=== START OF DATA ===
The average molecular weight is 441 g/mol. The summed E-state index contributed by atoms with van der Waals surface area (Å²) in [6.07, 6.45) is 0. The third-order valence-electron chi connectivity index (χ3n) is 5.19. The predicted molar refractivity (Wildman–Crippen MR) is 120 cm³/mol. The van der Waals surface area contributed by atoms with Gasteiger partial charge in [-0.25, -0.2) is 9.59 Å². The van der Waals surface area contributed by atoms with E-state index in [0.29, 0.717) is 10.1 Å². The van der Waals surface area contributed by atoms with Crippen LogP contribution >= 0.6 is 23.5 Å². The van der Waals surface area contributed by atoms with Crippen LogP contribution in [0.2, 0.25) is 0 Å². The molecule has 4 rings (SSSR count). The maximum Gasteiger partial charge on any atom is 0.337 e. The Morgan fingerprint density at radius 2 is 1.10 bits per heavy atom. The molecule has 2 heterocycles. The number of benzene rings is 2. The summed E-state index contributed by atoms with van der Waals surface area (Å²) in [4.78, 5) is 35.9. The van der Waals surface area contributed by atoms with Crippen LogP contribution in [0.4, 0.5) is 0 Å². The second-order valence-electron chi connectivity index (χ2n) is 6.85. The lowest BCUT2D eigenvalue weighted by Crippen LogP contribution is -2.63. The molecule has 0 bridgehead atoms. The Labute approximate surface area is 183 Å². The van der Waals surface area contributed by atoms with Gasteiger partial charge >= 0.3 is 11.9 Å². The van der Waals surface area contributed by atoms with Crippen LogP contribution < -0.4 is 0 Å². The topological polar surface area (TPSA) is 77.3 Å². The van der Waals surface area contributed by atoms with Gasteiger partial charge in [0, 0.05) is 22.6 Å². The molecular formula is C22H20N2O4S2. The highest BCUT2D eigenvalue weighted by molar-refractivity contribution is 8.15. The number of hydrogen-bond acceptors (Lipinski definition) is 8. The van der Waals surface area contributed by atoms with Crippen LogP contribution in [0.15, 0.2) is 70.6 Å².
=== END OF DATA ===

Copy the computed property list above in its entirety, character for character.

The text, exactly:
The average molecular weight is 441 g/mol. The summed E-state index contributed by atoms with van der Waals surface area (Å²) in [6.07, 6.45) is 0. The third-order valence-electron chi connectivity index (χ3n) is 5.19. The predicted molar refractivity (Wildman–Crippen MR) is 120 cm³/mol. The van der Waals surface area contributed by atoms with Gasteiger partial charge in [-0.25, -0.2) is 9.59 Å². The van der Waals surface area contributed by atoms with E-state index in [0.29, 0.717) is 10.1 Å². The van der Waals surface area contributed by atoms with Crippen LogP contribution >= 0.6 is 23.5 Å². The van der Waals surface area contributed by atoms with Crippen LogP contribution in [0.2, 0.25) is 0 Å². The molecule has 4 rings (SSSR count). The maximum Gasteiger partial charge on any atom is 0.337 e. The Morgan fingerprint density at radius 2 is 1.10 bits per heavy atom. The molecule has 2 heterocycles. The number of benzene rings is 2. The summed E-state index contributed by atoms with van der Waals surface area (Å²) in [4.78, 5) is 35.9. The van der Waals surface area contributed by atoms with Crippen LogP contribution in [0.4, 0.5) is 0 Å². The second-order valence-electron chi connectivity index (χ2n) is 6.85. The lowest BCUT2D eigenvalue weighted by Crippen LogP contribution is -2.63. The molecule has 0 bridgehead atoms. The Labute approximate surface area is 183 Å². The van der Waals surface area contributed by atoms with Gasteiger partial charge >= 0.3 is 11.9 Å². The van der Waals surface area contributed by atoms with Crippen LogP contribution < -0.4 is 0 Å². The topological polar surface area (TPSA) is 77.3 Å². The van der Waals surface area contributed by atoms with Gasteiger partial charge in [0, 0.05) is 22.6 Å². The molecular formula is C22H20N2O4S2. The highest BCUT2D eigenvalue weighted by molar-refractivity contribution is 8.15. The number of hydrogen-bond acceptors (Lipinski definition) is 8. The van der Waals surface area contributed by atoms with Crippen LogP contribution in [0.15, 0.2) is 70.6 Å².